There are 2 definitions of buffer in English:

buffer1

Syllabification: buff·er
Pronunciation: /ˈbəfər
 
/

noun

1A person or thing that prevents incompatible or antagonistic people or things from coming into contact with or harming each other: family and friends can provide a buffer against stress
More example sentences
  • I believe that historical forces push us into conflict and without the law as a buffer between people, we would have a world of vendetta, a world of violence, a world of chaos.
  • Safety stock is used for the same reason as lead time - to provide a buffer of inventory to reduce the chance of a back order in the face of variability.
  • It can be a shield too, surely, a buffer between the committing of an act and its execution.
Synonyms
cushion, bulwark, shield, barrier, guard, safeguard
2 (also buffer solution) Chemistry A solution that resists changes in pH when acid or alkali is added to it. Buffers typically involve a weak acid or alkali together with one of its salts.
More example sentences
  • A spectral change was observed upon addition of lipid vesicles to the buffer solution of the sensitizers.
  • Chemical buffers can affect the uptake of macronutrients by reducing the pH gradient through the plasma membrane.
  • When cyanobacterial cells are immersed in buffers of high osmotic strength, phycobilisome diffusion is strongly inhibited.
3 Computing A temporary memory area in which data is stored while it is being processed or transferred, especially one used while streaming video or downloading audio.
More example sentences
  • First we create a buffer that is one byte bigger than the user string and fill it with zeros.
  • The data processing device may further include a write buffer for storing write data.
  • You can paste the text in your copy buffer into the active window with Ctrl-A.

verb

[with object] Back to top  
1Lessen or moderate the impact of (something): the massage helped to buffer the strain
More example sentences
  • Among family members, social support can help buffer the negative impacts of poverty and economic hardship.
  • I love how the snow buffered the sound of the cars on the nearby streets.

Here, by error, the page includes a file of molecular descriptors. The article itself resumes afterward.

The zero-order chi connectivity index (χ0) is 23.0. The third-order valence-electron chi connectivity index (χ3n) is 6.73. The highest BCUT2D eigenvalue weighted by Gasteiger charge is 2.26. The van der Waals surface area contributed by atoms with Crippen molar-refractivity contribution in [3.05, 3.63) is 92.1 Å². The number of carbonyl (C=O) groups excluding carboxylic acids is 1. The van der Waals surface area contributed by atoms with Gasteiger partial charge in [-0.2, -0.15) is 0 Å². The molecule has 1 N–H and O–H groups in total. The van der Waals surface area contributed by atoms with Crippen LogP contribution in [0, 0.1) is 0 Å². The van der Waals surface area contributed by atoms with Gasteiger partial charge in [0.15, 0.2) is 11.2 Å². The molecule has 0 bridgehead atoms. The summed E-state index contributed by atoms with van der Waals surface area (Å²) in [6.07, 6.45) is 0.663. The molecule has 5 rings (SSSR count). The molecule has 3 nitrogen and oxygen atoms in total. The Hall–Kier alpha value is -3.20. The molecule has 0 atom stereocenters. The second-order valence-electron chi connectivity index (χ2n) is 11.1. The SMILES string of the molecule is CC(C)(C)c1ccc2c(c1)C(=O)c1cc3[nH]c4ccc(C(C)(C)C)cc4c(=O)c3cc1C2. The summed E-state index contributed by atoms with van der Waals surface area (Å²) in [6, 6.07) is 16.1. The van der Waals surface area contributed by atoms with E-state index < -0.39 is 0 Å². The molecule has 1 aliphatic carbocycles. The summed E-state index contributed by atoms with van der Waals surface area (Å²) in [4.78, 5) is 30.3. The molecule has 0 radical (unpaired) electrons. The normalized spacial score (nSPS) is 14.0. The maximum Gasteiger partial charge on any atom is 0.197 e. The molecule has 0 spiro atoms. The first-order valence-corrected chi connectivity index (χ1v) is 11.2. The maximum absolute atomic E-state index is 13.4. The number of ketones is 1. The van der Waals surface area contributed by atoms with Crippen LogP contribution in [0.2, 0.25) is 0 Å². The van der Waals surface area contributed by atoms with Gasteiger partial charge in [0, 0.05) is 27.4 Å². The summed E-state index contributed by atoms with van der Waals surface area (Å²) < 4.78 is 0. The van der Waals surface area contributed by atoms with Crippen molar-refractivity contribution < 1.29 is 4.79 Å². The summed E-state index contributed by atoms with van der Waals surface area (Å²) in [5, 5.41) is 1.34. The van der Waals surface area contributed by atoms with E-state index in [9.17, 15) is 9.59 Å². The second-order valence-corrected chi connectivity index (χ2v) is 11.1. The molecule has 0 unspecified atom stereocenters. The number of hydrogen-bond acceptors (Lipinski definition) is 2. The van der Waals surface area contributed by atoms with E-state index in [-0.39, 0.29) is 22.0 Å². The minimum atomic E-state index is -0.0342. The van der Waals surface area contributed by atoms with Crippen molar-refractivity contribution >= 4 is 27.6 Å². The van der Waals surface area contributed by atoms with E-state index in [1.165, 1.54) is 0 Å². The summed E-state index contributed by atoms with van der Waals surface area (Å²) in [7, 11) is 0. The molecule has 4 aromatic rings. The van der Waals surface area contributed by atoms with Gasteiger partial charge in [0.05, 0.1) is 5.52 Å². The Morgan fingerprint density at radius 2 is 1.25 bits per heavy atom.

• It was buffered by a rock wall erected by the Archaeological Survey of India in 1978 to secure the monument against erosion, but a lawn and some outlying structures were buried in silt.
Synonyms
shield, protect, defend, cushion, insulate, screen, guard
2Treat with a chemical buffer: add organic matter to buffer the resulting alkalinity
More example sentences
  • Weaver and associates compared pain on instillation of plain tetracaine hydrochloride ophthalmic solution with pain caused by a solution buffered with sodium bicarbonate to a pH level of 7.4.
  • The pH of the medium was not buffered and the volume in each container was maintained by regularly adding fresh nutrient solution to compensate for plant consumption and evaporation.
  • Each media type, including SIM, was buffered with 25 mM MES and cultured for 35 d.
3 Computing Store (data) in a buffer while it is being processed or transferred: try buffering as much of the video stream as you can before you hit the ‘play’ button
More example sentences
  • Cunningly, the machine buffers everything, allowing you to capture a complete song or show, even if you don't press 'record' as soon as it starts.
  • The radio plays in real time - it doesn't buffer or save the audio before you hear.
  • But how, you might ask, were they able to buffer bits of data ahead of the current streaming rate?

Origin

mid 19th century: probably from obsolete buff (verb), imitative of the sound of a blow to a soft body.

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Word of the day humoresque
Pronunciation: ˌ(h)yo͞oməˈresk
noun
a short, lively piece of music

There are 2 definitions of buffer in English:

buffer2

Line breaks: buf¦fer
Pronunciation: /ˈbʌfə/

Entry from British & World English dictionary

noun

British informal
An elderly man who is considered to be foolishly old-fashioned, unworldly, or incompetent: a distinguished old buffer

Origin

mid 18th century: probably from obsolete buff (see buffer1), or from dialect buff 'stutter, splutter' (possibly the same word). In late Middle English buffer had the sense 'stammerer'.

Definition of buffer in: